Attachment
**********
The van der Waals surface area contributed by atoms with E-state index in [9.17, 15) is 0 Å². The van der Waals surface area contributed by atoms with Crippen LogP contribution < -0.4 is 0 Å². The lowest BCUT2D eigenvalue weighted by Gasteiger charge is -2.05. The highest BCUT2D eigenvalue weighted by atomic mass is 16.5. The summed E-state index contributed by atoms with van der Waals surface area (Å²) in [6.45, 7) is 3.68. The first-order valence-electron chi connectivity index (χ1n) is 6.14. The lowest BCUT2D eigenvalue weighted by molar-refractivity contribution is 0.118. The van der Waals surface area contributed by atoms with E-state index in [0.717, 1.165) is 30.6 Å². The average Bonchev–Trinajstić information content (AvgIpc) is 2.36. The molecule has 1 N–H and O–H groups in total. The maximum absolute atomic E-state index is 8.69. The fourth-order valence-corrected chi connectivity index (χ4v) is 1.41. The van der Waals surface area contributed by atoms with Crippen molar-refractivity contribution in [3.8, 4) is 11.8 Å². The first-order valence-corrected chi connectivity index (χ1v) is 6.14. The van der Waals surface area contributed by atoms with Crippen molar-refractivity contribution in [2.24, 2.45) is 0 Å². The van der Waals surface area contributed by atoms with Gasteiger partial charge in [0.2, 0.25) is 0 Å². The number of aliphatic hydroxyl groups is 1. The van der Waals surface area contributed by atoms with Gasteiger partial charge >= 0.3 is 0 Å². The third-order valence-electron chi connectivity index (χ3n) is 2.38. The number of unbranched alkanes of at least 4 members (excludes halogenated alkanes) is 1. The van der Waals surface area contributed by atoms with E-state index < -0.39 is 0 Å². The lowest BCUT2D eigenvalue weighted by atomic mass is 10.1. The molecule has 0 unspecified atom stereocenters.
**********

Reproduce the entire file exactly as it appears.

The van der Waals surface area contributed by atoms with E-state index in [9.17, 15) is 0 Å². The van der Waals surface area contributed by atoms with Crippen LogP contribution < -0.4 is 0 Å². The lowest BCUT2D eigenvalue weighted by Gasteiger charge is -2.05. The highest BCUT2D eigenvalue weighted by atomic mass is 16.5. The summed E-state index contributed by atoms with van der Waals surface area (Å²) in [6.45, 7) is 3.68. The first-order valence-electron chi connectivity index (χ1n) is 6.14. The lowest BCUT2D eigenvalue weighted by molar-refractivity contribution is 0.118. The van der Waals surface area contributed by atoms with E-state index in [0.717, 1.165) is 30.6 Å². The average Bonchev–Trinajstić information content (AvgIpc) is 2.36. The molecule has 1 N–H and O–H groups in total. The maximum absolute atomic E-state index is 8.69. The fourth-order valence-corrected chi connectivity index (χ4v) is 1.41. The van der Waals surface area contributed by atoms with Crippen molar-refractivity contribution in [3.8, 4) is 11.8 Å². The first-order valence-corrected chi connectivity index (χ1v) is 6.14. The van der Waals surface area contributed by atoms with Crippen molar-refractivity contribution in [2.24, 2.45) is 0 Å². The van der Waals surface area contributed by atoms with Gasteiger partial charge in [0.2, 0.25) is 0 Å². The number of aliphatic hydroxyl groups is 1. The van der Waals surface area contributed by atoms with Gasteiger partial charge >= 0.3 is 0 Å². The third-order valence-electron chi connectivity index (χ3n) is 2.38. The number of unbranched alkanes of at least 4 members (excludes halogenated alkanes) is 1. The van der Waals surface area contributed by atoms with E-state index < -0.39 is 0 Å². The lowest BCUT2D eigenvalue weighted by atomic mass is 10.1. The molecule has 0 unspecified atom stereocenters.